5. How much time do you spend writing each day? Well, I count my poetry reading and journaling time as writing, and that is about 40 minutes every day. I also try to set aside a block of several hours each weekend to work on a writing project.
6. How might you realistically rearrange your schedule to have more writing time? I’ve come to realize that I simply can’t do everything that I would like to, so I try to concentrate on the most important things. If I can’t schedule a block of time during the weekend for writing, I try to make up the time by setting aside several hours on a week night.
7. What do you do for relaxation and enjoyment? Gardening, hiking, travel, reading, baking bread, making soup.
8. What incident have you never written about? There are so many that I wouldn’t know which one to pick.
9. What is the best thing you have written and why? I can’t choose just one. They’re like my children and have different qualities and reflect a unique time and experience.
10. What question do you wish I had asked? Who are your favorite writers? My favorite South Dakota poets are Linda Hasselstrom, Kathleen Norris, Jeanne Emmons, Lee Ann Roripaugh (South Dakota’s new Poet Laureate), Leo Dangel, David Allan Evans, Patrick Hicks, and Jim Reese. And then there are Nebraska poets Marjorie Saiser, Twyla Hansen, Bill Kloefkorn, and Ted Kooser; Minnesota poets Freya Manfred, Joyce Sutphen, Tom Hennen who also has connections to South Dakota, and many others in and outside of this region.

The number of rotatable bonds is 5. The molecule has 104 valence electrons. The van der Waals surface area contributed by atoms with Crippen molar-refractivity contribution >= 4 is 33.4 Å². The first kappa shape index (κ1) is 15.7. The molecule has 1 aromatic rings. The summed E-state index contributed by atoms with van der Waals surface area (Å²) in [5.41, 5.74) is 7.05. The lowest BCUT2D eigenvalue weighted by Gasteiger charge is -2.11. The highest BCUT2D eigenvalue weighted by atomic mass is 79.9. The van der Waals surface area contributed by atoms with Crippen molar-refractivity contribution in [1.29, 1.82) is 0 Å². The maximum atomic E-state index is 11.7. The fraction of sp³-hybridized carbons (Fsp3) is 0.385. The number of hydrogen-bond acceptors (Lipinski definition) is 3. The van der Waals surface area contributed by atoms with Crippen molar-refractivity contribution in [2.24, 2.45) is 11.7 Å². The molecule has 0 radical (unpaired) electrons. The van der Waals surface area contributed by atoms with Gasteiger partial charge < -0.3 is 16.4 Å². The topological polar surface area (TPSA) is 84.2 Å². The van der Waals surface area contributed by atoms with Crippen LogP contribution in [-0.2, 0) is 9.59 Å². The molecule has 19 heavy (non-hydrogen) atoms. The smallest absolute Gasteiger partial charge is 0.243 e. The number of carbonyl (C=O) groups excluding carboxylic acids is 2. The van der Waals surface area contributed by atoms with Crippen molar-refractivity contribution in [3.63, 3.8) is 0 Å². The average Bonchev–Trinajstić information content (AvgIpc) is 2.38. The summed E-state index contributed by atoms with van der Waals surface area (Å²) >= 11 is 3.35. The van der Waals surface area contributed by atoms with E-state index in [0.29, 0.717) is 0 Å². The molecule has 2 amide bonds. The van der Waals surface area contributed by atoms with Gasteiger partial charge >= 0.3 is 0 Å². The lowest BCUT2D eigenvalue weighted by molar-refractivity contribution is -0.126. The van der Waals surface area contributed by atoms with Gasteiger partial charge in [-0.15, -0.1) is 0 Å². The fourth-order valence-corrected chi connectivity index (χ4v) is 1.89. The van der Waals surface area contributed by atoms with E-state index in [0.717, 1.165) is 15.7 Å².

I haven’t found the time to seek out many blogs on my own, but I would encourage my followers to check out the other blog pages that Linda nominated. If you’re following my blog you may enjoy these writers as well:

Andrea Jones
http://betweenurbanandwild.com/ Andrea’s first book is Between Urban and Wild, in which she writes about country life at her home in the Colorado Rockies.

Darcy Lipp Acord
http://the-back-forty.blogspot.com/ Her published memoir is Circling Back Home: A Plainswoman’s Journey.

Mary Jo Doig
https://maryjod.wordpress.com/ Mary Jo is working on her memoir, Stitching a Patchwork Life.

Jane Wolfe
http://prairiespirits.blogspot.com/ Jane and I appear to have some similar interests: gardening and the ever-changing prairie.

Lisa Sharp
http://lisagsharp.com/ Lisa writes about her life on an Arizona ranch in her book, A Slow Trot Home.

Deb Carpenter-Nolting and Lyn Messersmith